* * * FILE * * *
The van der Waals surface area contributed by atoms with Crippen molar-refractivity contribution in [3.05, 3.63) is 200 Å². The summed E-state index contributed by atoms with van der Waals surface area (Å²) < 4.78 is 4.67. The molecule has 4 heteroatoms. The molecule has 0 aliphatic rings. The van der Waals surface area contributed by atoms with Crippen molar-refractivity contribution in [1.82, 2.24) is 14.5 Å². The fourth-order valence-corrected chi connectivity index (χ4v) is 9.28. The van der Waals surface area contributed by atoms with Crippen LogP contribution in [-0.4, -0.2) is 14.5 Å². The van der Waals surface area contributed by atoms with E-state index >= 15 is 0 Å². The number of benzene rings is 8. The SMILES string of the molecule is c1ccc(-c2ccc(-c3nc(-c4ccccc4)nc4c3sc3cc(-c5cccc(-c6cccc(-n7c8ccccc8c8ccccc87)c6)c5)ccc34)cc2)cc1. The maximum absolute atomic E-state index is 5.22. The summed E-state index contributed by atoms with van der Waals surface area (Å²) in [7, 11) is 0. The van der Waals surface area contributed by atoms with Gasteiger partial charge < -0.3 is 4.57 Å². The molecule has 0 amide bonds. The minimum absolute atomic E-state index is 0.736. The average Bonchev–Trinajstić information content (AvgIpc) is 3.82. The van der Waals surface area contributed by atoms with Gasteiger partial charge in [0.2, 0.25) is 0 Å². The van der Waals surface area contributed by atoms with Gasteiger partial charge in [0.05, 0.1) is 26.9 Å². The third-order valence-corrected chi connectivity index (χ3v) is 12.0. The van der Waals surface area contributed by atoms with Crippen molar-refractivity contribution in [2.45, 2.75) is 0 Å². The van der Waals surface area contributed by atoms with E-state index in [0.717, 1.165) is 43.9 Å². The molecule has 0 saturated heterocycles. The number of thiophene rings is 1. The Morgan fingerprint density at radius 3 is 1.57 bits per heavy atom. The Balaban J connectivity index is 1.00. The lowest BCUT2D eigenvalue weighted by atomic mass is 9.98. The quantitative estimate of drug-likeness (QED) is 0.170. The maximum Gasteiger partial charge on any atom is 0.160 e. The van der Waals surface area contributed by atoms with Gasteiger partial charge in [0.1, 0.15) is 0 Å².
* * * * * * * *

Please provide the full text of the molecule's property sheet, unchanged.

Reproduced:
The van der Waals surface area contributed by atoms with Crippen molar-refractivity contribution in [3.05, 3.63) is 200 Å². The summed E-state index contributed by atoms with van der Waals surface area (Å²) < 4.78 is 4.67. The molecule has 4 heteroatoms. The molecule has 0 aliphatic rings. The van der Waals surface area contributed by atoms with Crippen molar-refractivity contribution in [1.82, 2.24) is 14.5 Å². The fourth-order valence-corrected chi connectivity index (χ4v) is 9.28. The van der Waals surface area contributed by atoms with Crippen LogP contribution in [-0.4, -0.2) is 14.5 Å². The van der Waals surface area contributed by atoms with E-state index >= 15 is 0 Å². The number of benzene rings is 8. The SMILES string of the molecule is c1ccc(-c2ccc(-c3nc(-c4ccccc4)nc4c3sc3cc(-c5cccc(-c6cccc(-n7c8ccccc8c8ccccc87)c6)c5)ccc34)cc2)cc1. The maximum absolute atomic E-state index is 5.22. The summed E-state index contributed by atoms with van der Waals surface area (Å²) in [7, 11) is 0. The van der Waals surface area contributed by atoms with Gasteiger partial charge < -0.3 is 4.57 Å². The molecule has 0 amide bonds. The minimum absolute atomic E-state index is 0.736. The average Bonchev–Trinajstić information content (AvgIpc) is 3.82. The van der Waals surface area contributed by atoms with Gasteiger partial charge in [0.2, 0.25) is 0 Å². The van der Waals surface area contributed by atoms with Gasteiger partial charge in [0.05, 0.1) is 26.9 Å². The third-order valence-corrected chi connectivity index (χ3v) is 12.0. The van der Waals surface area contributed by atoms with Crippen molar-refractivity contribution in [2.45, 2.75) is 0 Å². The van der Waals surface area contributed by atoms with E-state index in [0.717, 1.165) is 43.9 Å². The molecule has 0 saturated heterocycles. The number of thiophene rings is 1. The Morgan fingerprint density at radius 3 is 1.57 bits per heavy atom. The Balaban J connectivity index is 1.00. The lowest BCUT2D eigenvalue weighted by atomic mass is 9.98. The quantitative estimate of drug-likeness (QED) is 0.170. The maximum Gasteiger partial charge on any atom is 0.160 e. The van der Waals surface area contributed by atoms with Gasteiger partial charge in [0.1, 0.15) is 0 Å².